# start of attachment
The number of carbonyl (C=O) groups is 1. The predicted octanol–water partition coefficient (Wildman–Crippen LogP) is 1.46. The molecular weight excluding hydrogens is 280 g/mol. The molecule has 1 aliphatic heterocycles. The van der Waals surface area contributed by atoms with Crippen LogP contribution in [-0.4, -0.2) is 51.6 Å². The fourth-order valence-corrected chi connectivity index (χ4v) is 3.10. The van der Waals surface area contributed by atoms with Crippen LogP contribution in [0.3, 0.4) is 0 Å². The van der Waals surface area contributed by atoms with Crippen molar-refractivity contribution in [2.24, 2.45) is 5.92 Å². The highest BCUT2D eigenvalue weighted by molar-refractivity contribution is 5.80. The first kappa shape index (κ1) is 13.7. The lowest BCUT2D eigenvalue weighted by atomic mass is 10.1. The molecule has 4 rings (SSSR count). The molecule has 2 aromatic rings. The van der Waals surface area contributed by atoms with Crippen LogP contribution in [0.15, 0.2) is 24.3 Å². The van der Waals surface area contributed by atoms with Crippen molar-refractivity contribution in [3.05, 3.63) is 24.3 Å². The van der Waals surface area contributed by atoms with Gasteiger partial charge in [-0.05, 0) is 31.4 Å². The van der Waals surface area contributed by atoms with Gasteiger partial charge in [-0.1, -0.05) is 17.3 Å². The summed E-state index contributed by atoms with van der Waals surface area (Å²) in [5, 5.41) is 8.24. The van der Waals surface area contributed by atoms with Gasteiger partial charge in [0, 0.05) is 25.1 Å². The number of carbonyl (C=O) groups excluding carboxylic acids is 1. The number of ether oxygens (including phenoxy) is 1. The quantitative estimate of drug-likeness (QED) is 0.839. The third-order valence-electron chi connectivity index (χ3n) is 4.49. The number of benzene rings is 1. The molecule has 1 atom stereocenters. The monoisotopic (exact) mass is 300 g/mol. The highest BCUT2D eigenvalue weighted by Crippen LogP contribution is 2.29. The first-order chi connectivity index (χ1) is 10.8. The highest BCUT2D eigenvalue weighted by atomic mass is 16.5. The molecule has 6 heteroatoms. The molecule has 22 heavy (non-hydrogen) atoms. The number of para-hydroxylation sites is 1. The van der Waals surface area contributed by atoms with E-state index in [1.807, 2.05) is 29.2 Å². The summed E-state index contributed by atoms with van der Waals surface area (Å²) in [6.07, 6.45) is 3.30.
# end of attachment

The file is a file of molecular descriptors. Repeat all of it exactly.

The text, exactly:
The number of carbonyl (C=O) groups is 1. The predicted octanol–water partition coefficient (Wildman–Crippen LogP) is 1.46. The molecular weight excluding hydrogens is 280 g/mol. The molecule has 1 aliphatic heterocycles. The van der Waals surface area contributed by atoms with Crippen LogP contribution in [-0.4, -0.2) is 51.6 Å². The fourth-order valence-corrected chi connectivity index (χ4v) is 3.10. The van der Waals surface area contributed by atoms with Crippen LogP contribution in [0.3, 0.4) is 0 Å². The van der Waals surface area contributed by atoms with Crippen molar-refractivity contribution in [2.24, 2.45) is 5.92 Å². The highest BCUT2D eigenvalue weighted by molar-refractivity contribution is 5.80. The first kappa shape index (κ1) is 13.7. The lowest BCUT2D eigenvalue weighted by atomic mass is 10.1. The molecule has 4 rings (SSSR count). The molecule has 2 aromatic rings. The van der Waals surface area contributed by atoms with Crippen LogP contribution in [0.15, 0.2) is 24.3 Å². The van der Waals surface area contributed by atoms with Crippen molar-refractivity contribution in [3.05, 3.63) is 24.3 Å². The van der Waals surface area contributed by atoms with Gasteiger partial charge in [-0.05, 0) is 31.4 Å². The van der Waals surface area contributed by atoms with Gasteiger partial charge in [-0.1, -0.05) is 17.3 Å². The summed E-state index contributed by atoms with van der Waals surface area (Å²) in [5, 5.41) is 8.24. The van der Waals surface area contributed by atoms with Gasteiger partial charge in [0, 0.05) is 25.1 Å². The number of carbonyl (C=O) groups excluding carboxylic acids is 1. The number of ether oxygens (including phenoxy) is 1. The quantitative estimate of drug-likeness (QED) is 0.839. The third-order valence-electron chi connectivity index (χ3n) is 4.49. The number of benzene rings is 1. The molecule has 1 atom stereocenters. The monoisotopic (exact) mass is 300 g/mol. The highest BCUT2D eigenvalue weighted by Crippen LogP contribution is 2.29. The first-order chi connectivity index (χ1) is 10.8. The highest BCUT2D eigenvalue weighted by atomic mass is 16.5. The molecule has 6 heteroatoms. The molecule has 22 heavy (non-hydrogen) atoms. The number of para-hydroxylation sites is 1. The van der Waals surface area contributed by atoms with E-state index in [1.807, 2.05) is 29.2 Å². The summed E-state index contributed by atoms with van der Waals surface area (Å²) in [6.07, 6.45) is 3.30.